First, you need a GitHub account if you don't have one yet. GitHub is the largest host of source code in the world, with over 30 million users.
Once you have your account, you'll need to tie the MakeCode web app to your account. To do that,
- open any project
- go to the Gear Wheel menu on top, and select Extensions
- at the bottom, click on the link to log in to GitHub
- A dialog will appear asking you to generate a GitHub token. Follow the instructions and paste the token into the dialog.
Once you've stored your token,
- go back to the home screen
- press the Import button will have an additional option to list your GitHub repositories or create a new one.
Additionally, the Import URL option will now support
https://github.com/... URLs, which is useful if you can't find your repository in the list (especially organizational repos), or as way to search the list faster using a copy/paste of the URL.
If you import a completely empty repo, or create a fresh one, MakeCode will automatically initialize it with
pxt.json and other supporting files. If you import a non-empty repo without the
pxt.json file, you will be asked if you want it initialized. Note that this might overwrite your existing files.
Currently, there is no way to push an existing project into GitHub. As a workaround, create a new project and copy/paste the contents of the
Once you have your repo set up, edit files as usual. Whenever you get to a stable state, or just every now and then to keep history and insure against losing your work, push the changes to GitHub.
- click on the a little GitHub sync button on top of the Explorer.
The button will check if there are any pending changes to check in. If there are, it will create a commit, pull the latest changes from GitHub, merge or fast-forward the commit if needed, and push the results to GitHub.
If there are changes, you will be asked for a commit message. Try to write something meaningful, like
Fixed temperature reading in sub-freezing conditions or
Added mysensor.readTemperature() function.
When describing changes, you are also given an option to bump the version number. This is a signal that the version you're pushing is stable and the users should upgrade to it. When your extension is first referenced, the latest bumped version is used. Similarly, if there is a newer bumped version, a little upgrade button will appear next to the extension. Commits without bump are generally not accessible to most users, so they are mostly for you to keep track of things.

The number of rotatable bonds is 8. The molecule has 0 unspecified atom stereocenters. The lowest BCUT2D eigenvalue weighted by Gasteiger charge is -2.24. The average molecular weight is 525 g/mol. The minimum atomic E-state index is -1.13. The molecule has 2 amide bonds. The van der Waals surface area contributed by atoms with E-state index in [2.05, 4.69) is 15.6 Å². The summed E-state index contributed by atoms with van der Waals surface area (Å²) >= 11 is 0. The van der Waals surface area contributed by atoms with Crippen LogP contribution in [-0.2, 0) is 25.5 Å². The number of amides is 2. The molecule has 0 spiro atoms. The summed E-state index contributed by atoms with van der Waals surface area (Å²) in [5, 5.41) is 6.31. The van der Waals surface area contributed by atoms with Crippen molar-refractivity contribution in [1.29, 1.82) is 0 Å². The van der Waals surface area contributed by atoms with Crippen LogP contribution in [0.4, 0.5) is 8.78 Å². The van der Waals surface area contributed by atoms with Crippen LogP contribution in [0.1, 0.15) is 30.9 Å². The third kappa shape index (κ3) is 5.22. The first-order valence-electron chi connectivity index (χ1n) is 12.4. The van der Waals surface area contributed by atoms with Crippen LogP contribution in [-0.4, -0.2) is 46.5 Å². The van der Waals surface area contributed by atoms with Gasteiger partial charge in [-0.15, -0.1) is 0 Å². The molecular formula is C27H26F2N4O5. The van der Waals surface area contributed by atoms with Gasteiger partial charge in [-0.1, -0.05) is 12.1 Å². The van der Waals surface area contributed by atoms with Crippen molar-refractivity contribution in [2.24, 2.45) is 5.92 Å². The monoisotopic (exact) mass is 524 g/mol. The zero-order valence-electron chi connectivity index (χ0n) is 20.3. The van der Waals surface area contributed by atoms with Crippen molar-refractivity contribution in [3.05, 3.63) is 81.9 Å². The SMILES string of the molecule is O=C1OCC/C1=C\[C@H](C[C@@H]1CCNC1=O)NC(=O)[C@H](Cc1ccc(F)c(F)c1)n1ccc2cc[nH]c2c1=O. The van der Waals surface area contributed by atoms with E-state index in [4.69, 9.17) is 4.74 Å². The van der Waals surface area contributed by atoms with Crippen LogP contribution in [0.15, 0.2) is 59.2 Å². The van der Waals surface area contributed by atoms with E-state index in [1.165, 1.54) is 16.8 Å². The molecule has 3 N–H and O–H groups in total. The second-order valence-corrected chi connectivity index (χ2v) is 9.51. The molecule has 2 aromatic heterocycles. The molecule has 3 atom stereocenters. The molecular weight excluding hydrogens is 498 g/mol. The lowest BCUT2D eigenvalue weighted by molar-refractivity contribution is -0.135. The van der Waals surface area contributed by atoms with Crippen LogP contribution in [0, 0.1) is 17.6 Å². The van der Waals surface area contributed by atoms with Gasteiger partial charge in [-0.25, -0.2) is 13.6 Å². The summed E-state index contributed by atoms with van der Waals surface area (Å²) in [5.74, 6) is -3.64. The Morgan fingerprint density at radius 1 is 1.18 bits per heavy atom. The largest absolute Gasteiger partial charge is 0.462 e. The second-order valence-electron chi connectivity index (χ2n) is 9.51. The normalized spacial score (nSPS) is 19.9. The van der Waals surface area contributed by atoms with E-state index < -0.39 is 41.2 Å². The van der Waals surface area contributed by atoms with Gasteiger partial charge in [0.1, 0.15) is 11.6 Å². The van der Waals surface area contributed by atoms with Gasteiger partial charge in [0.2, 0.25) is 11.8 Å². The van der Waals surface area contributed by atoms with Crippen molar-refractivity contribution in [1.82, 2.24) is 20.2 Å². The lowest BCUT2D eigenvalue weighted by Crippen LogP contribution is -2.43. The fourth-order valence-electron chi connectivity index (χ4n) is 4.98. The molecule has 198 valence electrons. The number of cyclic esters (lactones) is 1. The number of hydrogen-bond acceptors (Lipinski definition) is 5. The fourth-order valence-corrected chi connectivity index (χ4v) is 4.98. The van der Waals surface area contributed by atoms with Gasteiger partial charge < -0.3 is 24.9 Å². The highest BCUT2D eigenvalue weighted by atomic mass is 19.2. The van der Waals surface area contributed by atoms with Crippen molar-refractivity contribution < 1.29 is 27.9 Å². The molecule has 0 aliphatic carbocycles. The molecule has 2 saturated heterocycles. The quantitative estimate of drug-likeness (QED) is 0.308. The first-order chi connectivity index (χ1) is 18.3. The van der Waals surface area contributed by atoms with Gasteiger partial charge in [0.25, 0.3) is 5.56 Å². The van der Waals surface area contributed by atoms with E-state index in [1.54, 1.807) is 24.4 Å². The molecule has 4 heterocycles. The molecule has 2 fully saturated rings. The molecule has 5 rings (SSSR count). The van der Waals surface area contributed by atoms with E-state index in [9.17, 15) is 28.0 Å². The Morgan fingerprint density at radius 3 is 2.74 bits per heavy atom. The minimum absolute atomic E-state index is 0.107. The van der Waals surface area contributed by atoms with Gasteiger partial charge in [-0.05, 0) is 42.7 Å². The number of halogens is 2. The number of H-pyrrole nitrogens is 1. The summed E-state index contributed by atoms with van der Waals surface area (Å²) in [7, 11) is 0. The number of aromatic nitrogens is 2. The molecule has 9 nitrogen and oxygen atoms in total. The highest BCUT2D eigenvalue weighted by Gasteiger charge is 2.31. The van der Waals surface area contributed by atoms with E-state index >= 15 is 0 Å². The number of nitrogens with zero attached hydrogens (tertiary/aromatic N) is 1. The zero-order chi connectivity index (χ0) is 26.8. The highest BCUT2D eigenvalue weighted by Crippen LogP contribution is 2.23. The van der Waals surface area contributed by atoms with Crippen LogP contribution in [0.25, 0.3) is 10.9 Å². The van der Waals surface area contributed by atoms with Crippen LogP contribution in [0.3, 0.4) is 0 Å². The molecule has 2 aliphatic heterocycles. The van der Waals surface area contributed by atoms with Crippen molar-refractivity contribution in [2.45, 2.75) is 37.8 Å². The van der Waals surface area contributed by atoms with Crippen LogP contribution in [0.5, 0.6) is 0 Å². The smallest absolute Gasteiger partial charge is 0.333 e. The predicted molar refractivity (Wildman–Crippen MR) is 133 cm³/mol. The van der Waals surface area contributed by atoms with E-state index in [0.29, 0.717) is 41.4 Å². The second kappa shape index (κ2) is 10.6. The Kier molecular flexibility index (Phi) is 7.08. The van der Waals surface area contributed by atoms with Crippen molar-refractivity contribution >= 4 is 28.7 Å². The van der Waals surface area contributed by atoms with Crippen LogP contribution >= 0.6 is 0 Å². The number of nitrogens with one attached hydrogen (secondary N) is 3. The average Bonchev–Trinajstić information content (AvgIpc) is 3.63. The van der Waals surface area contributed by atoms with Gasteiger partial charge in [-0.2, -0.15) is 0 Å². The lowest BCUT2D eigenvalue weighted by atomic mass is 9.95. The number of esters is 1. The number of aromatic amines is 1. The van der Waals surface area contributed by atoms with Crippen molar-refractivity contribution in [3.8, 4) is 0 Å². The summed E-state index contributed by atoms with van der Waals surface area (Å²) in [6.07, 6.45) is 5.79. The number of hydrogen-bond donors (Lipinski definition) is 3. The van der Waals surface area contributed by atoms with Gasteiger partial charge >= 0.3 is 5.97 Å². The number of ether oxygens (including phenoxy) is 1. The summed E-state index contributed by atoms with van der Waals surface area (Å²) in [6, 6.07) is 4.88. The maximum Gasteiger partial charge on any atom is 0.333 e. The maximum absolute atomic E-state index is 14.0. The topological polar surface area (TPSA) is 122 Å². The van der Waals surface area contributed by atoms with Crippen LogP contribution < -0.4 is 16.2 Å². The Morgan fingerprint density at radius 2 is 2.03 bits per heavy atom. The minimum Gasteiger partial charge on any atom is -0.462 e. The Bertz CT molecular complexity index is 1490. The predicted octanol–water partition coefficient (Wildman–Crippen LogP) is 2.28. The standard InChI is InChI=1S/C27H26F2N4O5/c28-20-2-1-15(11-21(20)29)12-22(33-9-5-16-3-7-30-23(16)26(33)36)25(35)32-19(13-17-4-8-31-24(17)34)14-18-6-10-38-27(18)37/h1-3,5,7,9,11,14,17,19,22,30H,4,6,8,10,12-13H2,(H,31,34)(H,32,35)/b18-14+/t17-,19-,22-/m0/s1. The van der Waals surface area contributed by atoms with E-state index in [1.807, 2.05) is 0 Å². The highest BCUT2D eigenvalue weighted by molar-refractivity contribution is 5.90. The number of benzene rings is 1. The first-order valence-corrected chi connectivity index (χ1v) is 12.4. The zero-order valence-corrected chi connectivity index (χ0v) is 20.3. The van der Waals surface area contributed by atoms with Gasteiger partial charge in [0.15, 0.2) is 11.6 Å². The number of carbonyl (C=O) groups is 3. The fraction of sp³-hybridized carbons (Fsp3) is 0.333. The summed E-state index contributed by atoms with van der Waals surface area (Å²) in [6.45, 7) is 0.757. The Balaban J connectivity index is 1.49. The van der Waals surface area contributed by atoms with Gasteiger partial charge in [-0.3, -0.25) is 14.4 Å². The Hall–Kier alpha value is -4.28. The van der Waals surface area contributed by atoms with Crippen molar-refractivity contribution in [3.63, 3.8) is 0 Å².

There's really no distinguishing between a commit, push, and pull - it all happens at once in the sync operation.
You can view a history of changes by following the version number link on the Project Settings page.
There's also another button next to the GitHub sync - you can use it to add new files to the project. This is mostly to help keep the project organized. For the TypeScript compiler it doesn't matter if you use one big file or a bunch of smaller ones.
It's possible that multiple people are editing the same extension at the same time, causing edit conflicts. This is similar to the situation where the same person edits the extension using several computers, browsers, or web sites. In the conflict description below, for simplicity, we'll just concentrate on the case of multiple people working on the same extension.
Typically, two people would sync a GitHub extension at the same version, and then they both edit it. The first person pushes the changes successfully. When MakeCode tries to push the changes from the second person, it will notice that these are changes against a non-current version. It will create a commit based on the previous version and try to use the standard git merge (run server-side by GitHub). This usually succeeds if the two people edited different files, or at least different parts of the file - you end up with both sets of changes logically combined. There is no user interaction required in that case.
If the automatic merge fails, MakeCode will create a new branch, push the commit there, and then create a pull request (PR) on GitHub. The dialog that appears after this happens will let you go to the GitHub web site and resolve the conflicts. Before you resolve conflicts and merge the PR, the
master branch will not have your changes (it will have changes from the other person, who managed to commit first). After creating the PR, MakeCode moves your local version to the
master branch (without your changes), but don't despair they are not lost! Just resolve the conflict in GitHub and sync to get all changes back. MakeCode will also sync automatically when you close the PR dialog (presumably, after you resolved the conflict in another tab).